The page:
background image which represents - Datastructures in JS Part 1: Stacks

Datastructures in JS Part 1: Stacks

December 10, 2020
Data Structures, JS

TLDR;

  • A stack in terms of computer science is a data structure to store a collection of elements
  • There are two core functionalities for stacks
    • You can ➕ add an element on top 🔝
    • And also ➖ remove an element pop from top (the most recently added element)

What is a Stack

In real-life situations, stacks can be found everywhere. In your kitchen where your plates are stacked on top of each other, you can see a perfectly working stack. If you have a clean plate you put it on top of the stack and if you want to get a fresh one you typically just take them from the top of the stack. There are literally thousands of memes about stacks.

Stack first example

Stack second example

Stack third example

Stacks in JavaScript

In JavaScript, stacks can be used to implement do and undo functionality.

The JavaScript language itself uses a call stack to figure out which function to call next. There is an awesome talk about how this works by Phillip Roberts and you can find a detailed explanation on MDN

You can implement a stack using an array. The following example shows an implementation using functions with a function constructor.
/**
 * Represents a stack.
 * @constructor
 * @param {array} items - the array to store elements in the stack
 */
const Stack = (items = []) => {
  let _storage = items;
  /**
   * Returns and removes the top element of the stack.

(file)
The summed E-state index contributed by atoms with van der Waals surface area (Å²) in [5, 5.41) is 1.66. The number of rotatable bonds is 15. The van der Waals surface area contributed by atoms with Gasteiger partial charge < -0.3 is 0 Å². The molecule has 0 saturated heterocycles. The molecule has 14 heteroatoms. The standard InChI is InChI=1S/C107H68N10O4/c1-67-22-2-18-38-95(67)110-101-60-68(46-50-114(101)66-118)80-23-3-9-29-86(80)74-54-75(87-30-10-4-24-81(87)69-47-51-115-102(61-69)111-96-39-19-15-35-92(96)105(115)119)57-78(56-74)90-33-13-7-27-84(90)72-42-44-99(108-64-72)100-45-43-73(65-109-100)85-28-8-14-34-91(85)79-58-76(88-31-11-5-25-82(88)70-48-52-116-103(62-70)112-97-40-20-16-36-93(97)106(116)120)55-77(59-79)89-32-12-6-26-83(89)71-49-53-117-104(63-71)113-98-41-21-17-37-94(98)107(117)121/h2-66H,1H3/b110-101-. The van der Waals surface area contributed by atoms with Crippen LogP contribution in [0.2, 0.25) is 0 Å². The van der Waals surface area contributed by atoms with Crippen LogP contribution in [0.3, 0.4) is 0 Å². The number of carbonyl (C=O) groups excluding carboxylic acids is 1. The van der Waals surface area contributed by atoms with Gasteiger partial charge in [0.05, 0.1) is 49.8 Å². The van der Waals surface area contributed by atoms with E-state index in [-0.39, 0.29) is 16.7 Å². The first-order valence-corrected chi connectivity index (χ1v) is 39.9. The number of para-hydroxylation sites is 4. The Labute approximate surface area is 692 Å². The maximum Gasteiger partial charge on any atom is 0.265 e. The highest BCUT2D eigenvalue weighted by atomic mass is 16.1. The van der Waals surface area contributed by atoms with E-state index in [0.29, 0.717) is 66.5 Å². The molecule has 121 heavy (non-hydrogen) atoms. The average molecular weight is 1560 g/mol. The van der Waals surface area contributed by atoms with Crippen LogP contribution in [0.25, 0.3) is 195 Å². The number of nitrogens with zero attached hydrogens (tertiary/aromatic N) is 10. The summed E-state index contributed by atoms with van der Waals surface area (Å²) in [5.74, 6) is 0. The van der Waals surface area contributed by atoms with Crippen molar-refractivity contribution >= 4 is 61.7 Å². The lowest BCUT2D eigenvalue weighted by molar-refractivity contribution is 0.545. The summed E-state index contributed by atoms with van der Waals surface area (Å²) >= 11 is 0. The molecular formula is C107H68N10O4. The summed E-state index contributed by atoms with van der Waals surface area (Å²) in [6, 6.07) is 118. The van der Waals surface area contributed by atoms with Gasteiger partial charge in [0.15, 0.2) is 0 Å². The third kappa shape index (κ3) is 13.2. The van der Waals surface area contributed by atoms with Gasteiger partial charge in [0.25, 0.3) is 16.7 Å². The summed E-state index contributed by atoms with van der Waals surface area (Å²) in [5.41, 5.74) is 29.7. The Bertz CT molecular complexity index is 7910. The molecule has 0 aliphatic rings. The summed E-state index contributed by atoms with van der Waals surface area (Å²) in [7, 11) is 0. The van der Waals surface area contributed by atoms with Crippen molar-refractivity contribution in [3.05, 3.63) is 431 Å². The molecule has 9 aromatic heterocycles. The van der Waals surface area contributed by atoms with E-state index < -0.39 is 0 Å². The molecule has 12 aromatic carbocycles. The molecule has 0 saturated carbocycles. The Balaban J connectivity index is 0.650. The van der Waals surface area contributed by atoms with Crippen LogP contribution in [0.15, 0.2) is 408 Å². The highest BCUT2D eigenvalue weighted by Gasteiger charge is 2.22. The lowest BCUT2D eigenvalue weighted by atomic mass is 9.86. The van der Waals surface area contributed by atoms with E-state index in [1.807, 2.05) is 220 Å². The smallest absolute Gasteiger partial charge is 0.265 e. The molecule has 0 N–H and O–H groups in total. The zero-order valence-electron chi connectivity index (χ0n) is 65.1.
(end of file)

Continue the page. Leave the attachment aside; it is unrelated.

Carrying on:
* @return {*} the most recently added element of the stack
   */
  const pop = () => {
    return _storage.pop();
  };

  /**
   * Adds a new element at then end (on top) of the stack.
   * @param {*} element which should be put on top of the stack
   */
  const push = (element) => {
    _storage.push(element);
  };

  /**
   * Returns the current size (length) of the stack
   * @return {number} current size of the stack
   */
  const size = () => {
    return _storage.length;
  };

  /**
   * Returns the value at the end of the stack without removing it
   * @return {*} the last and newest value in the stack
   */
  const peek = () => {
    return _storage[size() - 1];
  };

  /*
   * @return {*} wheter no values are stored in stack
   */
  const isEmpty = () => {
    return _storage.length === 0;
  };

  /**
   * Empties the stack
   */
  const reset = () => {
    _storage = [];
  };

  return {
    pop,
    push,
    peek,
    size,
    reset,
    isEmpty,
  };
};

On Visaulgo you can also find awesome visual representations of a stack.

They used a list to implement the Stack instead of an array.

Real-world usage and Problems

Some real world use cases and questions where you can make use of a stack data structure.

Try it yourself maybe you can also find problems on https://adventofcode.com/ where you can make use of a Stack.